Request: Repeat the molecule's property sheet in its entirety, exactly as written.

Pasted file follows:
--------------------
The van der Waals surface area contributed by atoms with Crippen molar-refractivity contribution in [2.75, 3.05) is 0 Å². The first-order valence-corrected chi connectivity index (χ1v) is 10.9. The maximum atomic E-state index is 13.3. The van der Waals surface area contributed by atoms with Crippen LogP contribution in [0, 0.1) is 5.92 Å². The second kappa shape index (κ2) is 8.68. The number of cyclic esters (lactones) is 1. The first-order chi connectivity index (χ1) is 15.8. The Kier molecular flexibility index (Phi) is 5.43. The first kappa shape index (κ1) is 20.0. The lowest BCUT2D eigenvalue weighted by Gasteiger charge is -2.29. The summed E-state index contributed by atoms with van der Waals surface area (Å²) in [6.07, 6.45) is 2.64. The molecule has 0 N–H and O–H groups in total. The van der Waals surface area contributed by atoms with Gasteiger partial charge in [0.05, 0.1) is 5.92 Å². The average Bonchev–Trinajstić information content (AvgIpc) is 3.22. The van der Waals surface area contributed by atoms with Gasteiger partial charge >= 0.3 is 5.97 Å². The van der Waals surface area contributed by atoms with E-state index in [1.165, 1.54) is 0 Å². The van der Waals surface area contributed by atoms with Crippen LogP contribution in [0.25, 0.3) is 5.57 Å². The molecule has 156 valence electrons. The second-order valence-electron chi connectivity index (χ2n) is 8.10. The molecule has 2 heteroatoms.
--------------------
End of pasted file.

The van der Waals surface area contributed by atoms with Crippen molar-refractivity contribution in [2.75, 3.05) is 0 Å². The first-order valence-corrected chi connectivity index (χ1v) is 10.9. The maximum atomic E-state index is 13.3. The van der Waals surface area contributed by atoms with Crippen LogP contribution in [0, 0.1) is 5.92 Å². The second kappa shape index (κ2) is 8.68. The number of cyclic esters (lactones) is 1. The first-order chi connectivity index (χ1) is 15.8. The Kier molecular flexibility index (Phi) is 5.43. The first kappa shape index (κ1) is 20.0. The lowest BCUT2D eigenvalue weighted by Gasteiger charge is -2.29. The summed E-state index contributed by atoms with van der Waals surface area (Å²) in [6.07, 6.45) is 2.64. The molecule has 0 N–H and O–H groups in total. The van der Waals surface area contributed by atoms with Gasteiger partial charge in [0.05, 0.1) is 5.92 Å². The average Bonchev–Trinajstić information content (AvgIpc) is 3.22. The van der Waals surface area contributed by atoms with Gasteiger partial charge >= 0.3 is 5.97 Å². The van der Waals surface area contributed by atoms with E-state index in [1.165, 1.54) is 0 Å². The van der Waals surface area contributed by atoms with Crippen LogP contribution in [0.25, 0.3) is 5.57 Å². The molecule has 156 valence electrons. The second-order valence-electron chi connectivity index (χ2n) is 8.10. The molecule has 2 heteroatoms.